Welcome to rctclient's documentation!
This documentation covers the rctclient python library, used to interact with solar inverters by RCT Power GmbH by implementing their proprietary "RCT Power Serial Communication Protocol". It also serves as documentation of the protocol itself. As such, the main focus is on supporting the vendors devices, but the library can be used for own implementations just as well.
Disclaimer: Neither the python library nor this documentation is in any way affiliated with or supported by RCT Power GmbH in any way. Do not ask them for support regarding anything concerning the content of the material provided by this project.
2nd Disclaimer: Use the material provided by this project (code, documentation etc.) at your own risk. None of the contributors can be held liable for any damage that may occur by using the information provided. See also the LICENSE file for further information.
- Tools and scripts
- Mapping the official app to OIDs
The original implementation was done by GitHub user pob90, including a simulator that can be used for development and a command line tool to manually query single objects from the device. The simulator proved to be invaluable when developing software that interfaces with RCT devices and when porting the code to Python 3. According to a forum post and comments in the code base, the implementation is based on the official documentation by the vendor, version 1.8.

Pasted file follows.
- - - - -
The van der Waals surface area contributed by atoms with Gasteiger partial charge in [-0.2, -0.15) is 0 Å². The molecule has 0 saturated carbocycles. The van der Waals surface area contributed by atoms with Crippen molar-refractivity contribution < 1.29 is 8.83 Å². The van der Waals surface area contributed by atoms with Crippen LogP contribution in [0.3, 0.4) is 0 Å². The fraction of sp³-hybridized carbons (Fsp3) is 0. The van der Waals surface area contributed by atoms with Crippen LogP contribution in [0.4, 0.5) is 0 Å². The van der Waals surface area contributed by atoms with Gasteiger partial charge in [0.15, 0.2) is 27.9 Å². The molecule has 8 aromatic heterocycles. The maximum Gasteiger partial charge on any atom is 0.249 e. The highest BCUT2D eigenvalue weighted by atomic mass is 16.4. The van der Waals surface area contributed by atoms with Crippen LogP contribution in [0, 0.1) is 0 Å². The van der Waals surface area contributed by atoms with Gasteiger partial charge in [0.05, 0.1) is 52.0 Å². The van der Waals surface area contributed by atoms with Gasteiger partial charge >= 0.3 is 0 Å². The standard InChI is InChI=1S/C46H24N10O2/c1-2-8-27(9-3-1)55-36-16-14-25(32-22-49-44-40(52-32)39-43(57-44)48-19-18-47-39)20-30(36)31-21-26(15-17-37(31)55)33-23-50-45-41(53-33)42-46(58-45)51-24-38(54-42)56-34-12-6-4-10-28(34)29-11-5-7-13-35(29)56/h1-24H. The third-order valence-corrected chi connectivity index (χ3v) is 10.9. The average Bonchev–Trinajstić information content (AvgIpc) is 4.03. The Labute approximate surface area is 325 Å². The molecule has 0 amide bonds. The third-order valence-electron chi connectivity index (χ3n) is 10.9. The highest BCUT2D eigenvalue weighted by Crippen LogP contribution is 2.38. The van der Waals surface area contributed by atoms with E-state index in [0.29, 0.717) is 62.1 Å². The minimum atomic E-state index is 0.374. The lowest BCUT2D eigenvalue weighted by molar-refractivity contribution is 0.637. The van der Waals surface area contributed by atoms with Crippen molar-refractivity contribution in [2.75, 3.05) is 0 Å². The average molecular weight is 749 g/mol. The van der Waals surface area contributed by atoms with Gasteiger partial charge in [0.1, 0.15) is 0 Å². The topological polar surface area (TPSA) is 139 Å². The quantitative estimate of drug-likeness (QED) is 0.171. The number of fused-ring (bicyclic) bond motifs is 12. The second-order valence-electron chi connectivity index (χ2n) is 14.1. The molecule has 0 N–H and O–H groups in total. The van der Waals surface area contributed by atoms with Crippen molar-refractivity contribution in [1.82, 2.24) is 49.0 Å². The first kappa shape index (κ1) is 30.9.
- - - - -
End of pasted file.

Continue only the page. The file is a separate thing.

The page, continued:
The original implementation can be found here: https://github.com/pob90/openWB/tree/master/modules/rct_power
The implementation was done for use with the OpenWB project. The projects goal is to provide an open source wall box for charging electric cars, and it needs to interface with various devices in order to optimize its usage of energy, such as only charging when the solar inverter signals an abundance of energy.
The integration can be found in their repository:
bezug_rct (python implementation and call example using shell).
speicher_rct (shell calls only)
wr_rct (shell calls only)
The project was, however, implemented as pure Python 2 code. As Python 2 is officially dead and (as of writing this) the first distributions completed its removal, the first step was to convert everything to Python 3. Once the code worked (again), the structure was changed to span multiple files instead of one single file, some classes were split, many were renamed and variable constants were converted to enums and PEP-484 type hinting was added.